“It worked very well for 20 years, so why would we change that?” Mann asked. “It needs to be a part of our revenue stream now. Impact fees have never kept anyone from moving here. The 20 years we have had them was the fastest expansion period in the history of the county.”
Mann said he does not see how it is fair to ask residents of Lee County to subsidize its growth requirements when there is a perfect example of a program that works – impact fees.
“It’s only fair that growth pays for growth, and the new people coming here pay for the roads and school classrooms they are demanding,” he said.
School Board member Steve Teuber said the school board voted unanimously to support 100 percent restoration.
“We had three things happen over the last five years, which was kind of the perfect storm,” he said.
Property values declined over those five years, the school district’s capital millage was cut from 2.0 mills to 1.5 mills and the County Commission reduced impact fees, including those for schools, by 80 percent.
Teuber said $640 million was lost in potential income. He said the district is carrying a $450 million capital debt with an annual debt service of $42 million.
“We need money from any source possible,” Teuber said.
He said if the school district gets $9 million from impact fees, they still need $300 million more.
“Nine million isn’t going to make the road,” Teuber said. “We need about $40 million a year.”
Even with an increase in impact fees, the school board’s needs still are not met.
“I certainly know that whatever the Board of County Commissioners do is not going to be the answer,” he said.
With that said, Teuber expressed that the school board wants the county commission to do what they feel is right based on their collaborative work.
“If they give us 55 percent, we are going to say thank you very much,” he said.
Thomas said the biggest issue is the commissioners have a big infrastructure need in Lee County and Southwest Florida. She said impact fees are just a small portion of solving that problem.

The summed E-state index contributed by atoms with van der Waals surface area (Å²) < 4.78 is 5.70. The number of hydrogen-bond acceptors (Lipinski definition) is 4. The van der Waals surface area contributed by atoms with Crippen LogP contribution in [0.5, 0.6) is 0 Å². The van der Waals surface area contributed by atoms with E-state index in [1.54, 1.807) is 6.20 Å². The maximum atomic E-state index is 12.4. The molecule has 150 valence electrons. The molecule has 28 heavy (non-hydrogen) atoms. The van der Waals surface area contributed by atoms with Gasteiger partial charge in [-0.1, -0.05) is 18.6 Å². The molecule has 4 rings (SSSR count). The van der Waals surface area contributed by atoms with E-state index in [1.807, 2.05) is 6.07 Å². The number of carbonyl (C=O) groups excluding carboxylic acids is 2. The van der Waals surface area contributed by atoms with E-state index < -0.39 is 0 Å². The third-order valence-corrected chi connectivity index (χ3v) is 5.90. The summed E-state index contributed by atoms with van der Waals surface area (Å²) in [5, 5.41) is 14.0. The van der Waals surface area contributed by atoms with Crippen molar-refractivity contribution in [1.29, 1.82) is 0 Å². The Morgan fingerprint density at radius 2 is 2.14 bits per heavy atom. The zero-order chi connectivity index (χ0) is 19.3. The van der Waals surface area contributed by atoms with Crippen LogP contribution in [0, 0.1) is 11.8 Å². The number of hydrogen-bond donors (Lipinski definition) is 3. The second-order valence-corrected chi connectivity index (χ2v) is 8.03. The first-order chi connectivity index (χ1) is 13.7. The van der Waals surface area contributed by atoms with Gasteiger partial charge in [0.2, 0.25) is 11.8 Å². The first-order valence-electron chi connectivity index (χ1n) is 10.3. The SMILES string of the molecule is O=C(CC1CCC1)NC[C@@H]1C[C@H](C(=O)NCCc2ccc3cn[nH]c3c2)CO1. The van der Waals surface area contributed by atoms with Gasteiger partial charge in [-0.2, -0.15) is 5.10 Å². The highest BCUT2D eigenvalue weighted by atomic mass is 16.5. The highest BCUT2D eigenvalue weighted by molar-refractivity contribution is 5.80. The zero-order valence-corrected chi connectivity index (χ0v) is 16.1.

The impact fee covers only the new infrastructure that would have to be built to accommodate additional population.
By law, the money collected from impact fees cannot be used for maintenance or regular government operations. The money can only be used to add capacity. In other words, the funds can be used to add a lane to a road, but not to repave a road. They can be used to construct a new bridge but not repair an old bridge.
Thomas said the amount of money that it would take to fix road congestion could not be solved with impact fees. She said the traffic congestion on 41 or on the way to the beach could not be fixed with impact fees.
“Many issues we are facing cannot be solved with one solution,” Thomas said. “You don’t want to solve a problem by hurting someone else. A true community solves the problem together.”
Thomas said another issue with raising impact fees is the effect it will have on the valuation of all properties in Lee County.
She said the issue at hand is how do they manage growth in a productive way that leads to a better, more user friendly community without taking the No. 1 economic drivers and throwing them under the bus.
“Raising impact fees to the maximum will not fix the problem,” Thomas said.
The board will meet at 9:30 a.m. in the Commission Chambers, 2120 Main St,. Fort Myers.